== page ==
Chapter Eleven

An Interview with an Experienced College Counselor

As part of this book, one of us sat down to discuss college essays with Jim Conroy, a retired college counselor with forty years of experience at New Trier High School in Winnetka, Illinois. During his time at New Trier, one of the country’s top high schools, Conroy was frequently quoted in national publications including the New York Times, the Wall Street Journal, and the Atlantic. As the chairman of post-high school counseling at New Trier, he met with thousands of students and read just as many essays. The following are his shared thoughts:

What is the intent of the Common App essay?

The Common App essay has three purposes. First, colleges want to see if you can put together coherent sentences in the King’s English. Second, they want to see if you can follow directions. I have had students tell me they know what they are supposed to do, but they decided they would go a different way. I have to tell them, “no, no, no, this isn’t a multiple choice. There is no B, C, or D. There is only A.” Finally, the colleges want to see if you can answer the prompt. You have to answer the prompt. And you must remain under the word count.

What are some of the most important do’s and don’ts?

The most important thing is “do no harm.” Don’t dig a hole for your application. Don’t be negative. Be positive. Your application tells the schools about you, but in your Common App essay you should tell the school what they don’t know about you: your values, what excites you, something you could write 2,000 words about, if they gave you that many words.

You want to revise your essay after you’ve written it, but don’t beat it to death. And don’t spend too much time on it. I’ve had students whose grades went down because they concentrated too much on their essay and not enough on their grades. That doesn’t make sense.

How should the student appeal to the reader in the essay?

Of course, you want to gear this for the reader, but that is not as easy as it sounds. Remember, you’re not writing for one reader, you’re writing for many readers (assuming you apply to several schools). And they may be very different. What appeals to one, may not appeal to another. I can think something is great, but the reader might not think so. But certain things are important. Be honest. Never make anything up. Something is either true or it’s not. There are things called honesty and integrity.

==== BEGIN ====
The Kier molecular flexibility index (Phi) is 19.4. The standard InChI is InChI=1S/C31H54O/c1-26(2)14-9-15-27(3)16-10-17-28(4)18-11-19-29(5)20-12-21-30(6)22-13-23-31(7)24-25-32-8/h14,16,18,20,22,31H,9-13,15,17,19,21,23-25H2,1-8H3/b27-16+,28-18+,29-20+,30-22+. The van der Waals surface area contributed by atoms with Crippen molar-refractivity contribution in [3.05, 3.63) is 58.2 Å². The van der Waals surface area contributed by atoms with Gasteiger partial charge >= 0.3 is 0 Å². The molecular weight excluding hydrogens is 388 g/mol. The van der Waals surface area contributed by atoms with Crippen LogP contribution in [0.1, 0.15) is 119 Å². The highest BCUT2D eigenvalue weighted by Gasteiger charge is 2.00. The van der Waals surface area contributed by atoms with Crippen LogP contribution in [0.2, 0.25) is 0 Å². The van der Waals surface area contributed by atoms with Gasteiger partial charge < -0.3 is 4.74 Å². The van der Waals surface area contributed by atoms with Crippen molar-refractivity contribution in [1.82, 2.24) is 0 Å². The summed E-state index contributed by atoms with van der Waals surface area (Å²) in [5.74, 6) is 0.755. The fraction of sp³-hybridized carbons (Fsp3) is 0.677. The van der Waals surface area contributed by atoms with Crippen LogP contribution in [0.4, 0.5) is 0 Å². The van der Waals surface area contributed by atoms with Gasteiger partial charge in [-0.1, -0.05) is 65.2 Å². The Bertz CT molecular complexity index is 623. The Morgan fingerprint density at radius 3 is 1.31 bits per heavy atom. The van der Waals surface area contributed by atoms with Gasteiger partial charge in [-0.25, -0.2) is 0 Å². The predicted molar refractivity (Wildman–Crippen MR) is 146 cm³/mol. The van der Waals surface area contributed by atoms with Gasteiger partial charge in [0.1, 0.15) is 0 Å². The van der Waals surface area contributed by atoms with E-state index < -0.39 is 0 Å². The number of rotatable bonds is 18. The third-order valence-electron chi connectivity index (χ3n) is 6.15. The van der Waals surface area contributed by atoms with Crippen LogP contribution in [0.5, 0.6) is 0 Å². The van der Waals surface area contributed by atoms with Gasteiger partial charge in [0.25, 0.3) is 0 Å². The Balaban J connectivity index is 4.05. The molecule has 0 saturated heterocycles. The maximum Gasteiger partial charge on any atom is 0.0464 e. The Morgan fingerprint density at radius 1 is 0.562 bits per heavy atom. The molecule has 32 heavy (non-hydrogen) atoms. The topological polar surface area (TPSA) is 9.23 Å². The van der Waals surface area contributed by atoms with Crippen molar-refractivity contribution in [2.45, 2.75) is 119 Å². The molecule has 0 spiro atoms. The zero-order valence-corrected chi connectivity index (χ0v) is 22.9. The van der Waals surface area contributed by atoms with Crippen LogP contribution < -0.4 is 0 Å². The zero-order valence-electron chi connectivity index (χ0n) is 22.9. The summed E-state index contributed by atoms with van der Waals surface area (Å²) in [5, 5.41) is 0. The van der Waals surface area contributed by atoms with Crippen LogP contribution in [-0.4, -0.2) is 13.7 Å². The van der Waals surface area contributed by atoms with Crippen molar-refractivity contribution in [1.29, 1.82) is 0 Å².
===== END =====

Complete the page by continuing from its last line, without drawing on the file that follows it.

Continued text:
What are things that will turn off the reader?

There are obvious things, and there are more subtle things. Use words you use every day. Don’t use words or phrases that are not part of the vocabulary of a 17-year-old. I once had a student writing about his experience as a camp counselor. In his essay, he kept referring to the kids as “youngsters.” That raised a flag to me; you wouldn’t use that word in that setting. When I asked him about it, he admitted his writing teacher had written that. Readers can tell that kind of thing very quickly.

Then there’s plagiarism. Do not take off on what’s already been done. There are books that present 100 successful college essays—don’t think you can take one of those or even borrow closely. You can’t. (When I mentioned to him that our book included typical college essays, he said that was acceptable for kids to look at style or get ideas about what to write—but not to copy.)

Are there things that students should avoid writing about?

There aren’t many, but there are some things you should stay away from, especially things where you may be portraying yourself in a bad light. Stay away from certain things. I had a student who wanted to write about how she changed her life after she was caught drinking at a football game. I told her not to go there. She said, “But it’s about how I changed my life.” I said she should think about writing about something else. Politics is not off limits, as long as you frame your essay in the context of a mature dialogue.

Are there things that students should write about?

Not really, pretty much everything is open. I’ve read about things you wouldn’t expect, but they were great essays because they were delightful, genuine, and real. One of my favorites was about a girl who got a lot of stuff done sitting in the middle of the bathroom. She had a large family, lots of brothers and sisters, so that’s where she went to concentrate. But she talked about her family, and it was wonderful. So many kids are under pressure because they haven’t discovered the cure for cancer. But we have to help them get beyond that.

What role should parents and friends play?

Parents and friends can help kids brainstorm. It’s actually an opportunity for kids and their parents to have a good dialogue. Some kids don’t have a great memory for things like when they stood up for something. This is where parents can help them. But it’s not the parents’ role to write the essay or micromanage it. Sometimes it’s better to let the kids step in and say “this is what I want to say.” Ultimately, it is their essay. We are there to help them.

How important is the Common App essay?

In terms of priorities—grades, test scores, activities, recommendations—it’s in the middle of the pack. I can’t think of a college that ever called me and said “what a great essay.” And in fact, with the increase in applications in the past couple of years, some are just not going to be read. If you have a 26 on your ACT, Harvard is not going to read your Common App essay. But your Common App essay may go to many schools that will read it, and you should give yourself every opportunity to make a good impression.

What is one thing your experience has taught you that most people might not know?

Admissions people respect kids’ opinions. Give them space.

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